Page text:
Tuesday, May 08, 2012

In my six or so running years, I have always found things to inspire me. I was amazed by the different shapes and sizes of runners and how 'unathletic' most people seemed to be. This encouraged me in the early days, because I certainly don't look like the athletic type. The most inspiring thing though, must be the ages of some runners. I started running at the age of 39 thinking I was old. I soon found out that I was considered one of the younger 'average ages' for women, which was around 42. My 39 years didn't seem at all significant compared to some of the ages. I have often joked to tripping up some of the speedier older folk as they smilingly acknowledge this youngster as they race on by. 

One of my running goals is to beat the oldest Comrades finisher, but this is getting trickier to do. The oldest finisher in 2011, Casper Greef, finished an hour and 14 minutes before me and improved his previous years time, by an hour and 27 minutes. This year he turns 77, no doubt he will be at the starting line in Pietermaritsburg again and my challenge is on!

This past weekend's race I was lucky enough to see some fine examples of these grand grand masters. At the start of the Pretoria race, a cluster of us huddled together for the first kilometer and we noticed a 70 year old go loping by. He looked his age with his leaning style, except he was speeding past us, and I joked to one of my friends that we still have another 30 years of running ahead of us.
We passed the loper several times and as our group dispersed we lost sight of the older gentleman. Around the 15km mark we saw a man wearing a '75' year badge. He had a  very young looking physique and hubby joked that he was using his older brothers running vest. After the passing and by passing, my hubby started chatting to him, and asked if he was indeed 75.  We gulped as he told us he was 78. Wow! 
A 70 year old came trotting past us, and he remarked to us, that he can never beat this runner, and he always catches him at about three quarters into the race.I laughed at the thought that the competitiveness never stops! The jokes flew as he passed us and just before a corner he warned us that we were turning into a very long winded hill.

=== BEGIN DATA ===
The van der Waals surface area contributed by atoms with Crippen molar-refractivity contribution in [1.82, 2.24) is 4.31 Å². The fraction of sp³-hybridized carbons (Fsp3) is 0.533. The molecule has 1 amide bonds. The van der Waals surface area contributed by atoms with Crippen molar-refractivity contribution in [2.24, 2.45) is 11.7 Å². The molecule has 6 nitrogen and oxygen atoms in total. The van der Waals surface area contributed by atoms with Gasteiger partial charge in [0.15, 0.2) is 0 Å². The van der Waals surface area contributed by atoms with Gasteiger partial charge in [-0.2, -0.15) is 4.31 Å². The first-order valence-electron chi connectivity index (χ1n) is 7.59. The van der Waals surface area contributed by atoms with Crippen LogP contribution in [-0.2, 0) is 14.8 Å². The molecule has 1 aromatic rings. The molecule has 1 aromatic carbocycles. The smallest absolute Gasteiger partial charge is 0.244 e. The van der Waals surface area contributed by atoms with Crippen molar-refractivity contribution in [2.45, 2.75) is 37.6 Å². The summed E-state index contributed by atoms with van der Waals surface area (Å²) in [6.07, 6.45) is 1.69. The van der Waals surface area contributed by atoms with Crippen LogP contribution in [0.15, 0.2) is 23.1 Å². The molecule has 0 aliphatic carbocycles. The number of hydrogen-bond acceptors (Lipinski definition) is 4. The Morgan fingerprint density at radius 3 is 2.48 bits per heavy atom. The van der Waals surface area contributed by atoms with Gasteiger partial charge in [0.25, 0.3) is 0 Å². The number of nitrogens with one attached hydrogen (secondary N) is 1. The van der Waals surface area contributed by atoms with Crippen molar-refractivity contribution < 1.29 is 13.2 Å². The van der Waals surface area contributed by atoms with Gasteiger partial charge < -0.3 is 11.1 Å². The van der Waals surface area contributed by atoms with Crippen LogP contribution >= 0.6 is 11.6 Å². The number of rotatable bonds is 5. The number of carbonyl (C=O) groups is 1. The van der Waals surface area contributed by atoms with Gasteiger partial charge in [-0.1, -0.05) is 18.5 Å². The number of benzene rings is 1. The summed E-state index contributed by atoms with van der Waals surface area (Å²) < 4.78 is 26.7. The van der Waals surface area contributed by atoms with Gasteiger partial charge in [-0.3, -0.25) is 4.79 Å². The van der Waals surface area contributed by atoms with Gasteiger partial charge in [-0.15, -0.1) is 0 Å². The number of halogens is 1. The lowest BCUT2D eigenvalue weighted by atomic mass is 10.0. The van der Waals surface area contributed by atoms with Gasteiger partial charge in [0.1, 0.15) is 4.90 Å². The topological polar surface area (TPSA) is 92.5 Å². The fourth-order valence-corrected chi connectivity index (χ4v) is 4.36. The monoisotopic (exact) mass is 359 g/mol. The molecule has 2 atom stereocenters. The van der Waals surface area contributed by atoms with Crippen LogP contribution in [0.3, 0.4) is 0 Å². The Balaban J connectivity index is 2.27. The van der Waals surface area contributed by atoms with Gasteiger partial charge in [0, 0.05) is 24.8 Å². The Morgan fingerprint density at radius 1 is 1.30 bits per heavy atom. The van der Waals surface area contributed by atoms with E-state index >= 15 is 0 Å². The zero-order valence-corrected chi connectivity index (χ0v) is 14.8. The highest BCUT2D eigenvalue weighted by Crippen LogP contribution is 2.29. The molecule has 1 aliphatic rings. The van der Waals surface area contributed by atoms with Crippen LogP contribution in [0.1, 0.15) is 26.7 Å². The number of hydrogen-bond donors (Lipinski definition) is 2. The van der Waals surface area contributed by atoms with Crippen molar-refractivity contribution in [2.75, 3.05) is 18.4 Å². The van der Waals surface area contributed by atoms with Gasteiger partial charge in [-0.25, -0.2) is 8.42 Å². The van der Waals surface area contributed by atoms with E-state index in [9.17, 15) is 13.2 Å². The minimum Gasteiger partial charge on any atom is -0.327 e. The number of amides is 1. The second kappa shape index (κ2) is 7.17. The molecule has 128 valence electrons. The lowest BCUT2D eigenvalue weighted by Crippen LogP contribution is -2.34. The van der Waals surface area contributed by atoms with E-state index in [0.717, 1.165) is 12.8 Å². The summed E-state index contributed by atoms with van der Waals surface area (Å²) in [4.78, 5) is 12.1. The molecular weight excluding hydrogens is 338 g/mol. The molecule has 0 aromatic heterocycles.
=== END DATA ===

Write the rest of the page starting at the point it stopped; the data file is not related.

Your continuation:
Turning the corner, I put my head down and started to pepper the gentleman with questions. His running career began in the 1950's and had many stories to tell. I asked him which medal he was most proud of and he said that the year Wally Hayward did a 9h30 something, he was ten minutes ahead of Wally. The following year he was again ten minutes ahead of the legend, but this time, they were both an hour slower. He spoke of his 22 Comrades starts with only 11 medals, and laughed when he said his wife chastises him, when he tells everyone that he didn't get the medal, when he still completed the distance. He told us of the benefits of an 'Epsom salts' bath after a long race, and said he was looking forward to this morning's soak. At the waterpoint halfway up the hill, we thanked him for the lovely distraction and continued to plod on, as he took a breather. He finished three minutes behind us, and still looked rather splendid.

People like these continue to inspire me and encourage me to keep at it. What an amazing sport!

1 comment:

Johann said...

Love this Cathie! Maybe someday someone will write about you like this. I certainly hope to run till I drop one day. Interesting fact is that most of these guys that still run so well were very good runners in their day. My dad did his first marathon when he was 52 and ran 03:34. There is hope for us!